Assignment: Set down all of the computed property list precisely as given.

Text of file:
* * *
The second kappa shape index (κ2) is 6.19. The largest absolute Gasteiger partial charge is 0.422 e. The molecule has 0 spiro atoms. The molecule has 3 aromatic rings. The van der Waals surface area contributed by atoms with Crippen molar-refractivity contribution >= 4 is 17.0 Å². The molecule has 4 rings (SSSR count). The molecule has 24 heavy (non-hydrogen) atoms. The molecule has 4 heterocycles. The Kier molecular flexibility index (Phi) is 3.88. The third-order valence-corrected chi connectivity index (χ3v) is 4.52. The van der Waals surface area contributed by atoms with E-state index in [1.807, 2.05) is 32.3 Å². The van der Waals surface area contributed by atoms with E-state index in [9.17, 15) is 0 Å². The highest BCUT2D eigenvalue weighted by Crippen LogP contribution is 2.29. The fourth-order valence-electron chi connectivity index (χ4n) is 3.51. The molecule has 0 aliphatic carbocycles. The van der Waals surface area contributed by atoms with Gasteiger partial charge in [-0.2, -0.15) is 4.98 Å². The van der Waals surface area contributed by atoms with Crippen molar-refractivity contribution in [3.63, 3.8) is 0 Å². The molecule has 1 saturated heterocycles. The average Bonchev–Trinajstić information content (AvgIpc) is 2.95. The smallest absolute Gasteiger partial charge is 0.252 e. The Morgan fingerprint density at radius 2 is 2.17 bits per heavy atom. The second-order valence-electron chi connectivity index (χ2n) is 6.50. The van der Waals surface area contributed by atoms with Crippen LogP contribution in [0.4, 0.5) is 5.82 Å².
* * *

The second kappa shape index (κ2) is 6.19. The largest absolute Gasteiger partial charge is 0.422 e. The molecule has 0 spiro atoms. The molecule has 3 aromatic rings. The van der Waals surface area contributed by atoms with Crippen molar-refractivity contribution >= 4 is 17.0 Å². The molecule has 4 rings (SSSR count). The molecule has 24 heavy (non-hydrogen) atoms. The molecule has 4 heterocycles. The Kier molecular flexibility index (Phi) is 3.88. The third-order valence-corrected chi connectivity index (χ3v) is 4.52. The van der Waals surface area contributed by atoms with E-state index in [1.807, 2.05) is 32.3 Å². The van der Waals surface area contributed by atoms with E-state index in [9.17, 15) is 0 Å². The highest BCUT2D eigenvalue weighted by Crippen LogP contribution is 2.29. The fourth-order valence-electron chi connectivity index (χ4n) is 3.51. The molecule has 0 aliphatic carbocycles. The van der Waals surface area contributed by atoms with Gasteiger partial charge in [-0.2, -0.15) is 4.98 Å². The van der Waals surface area contributed by atoms with Crippen molar-refractivity contribution in [3.63, 3.8) is 0 Å². The molecule has 1 saturated heterocycles. The average Bonchev–Trinajstić information content (AvgIpc) is 2.95. The smallest absolute Gasteiger partial charge is 0.252 e. The Morgan fingerprint density at radius 2 is 2.17 bits per heavy atom. The second-order valence-electron chi connectivity index (χ2n) is 6.50. The van der Waals surface area contributed by atoms with Crippen LogP contribution in [0.4, 0.5) is 5.82 Å².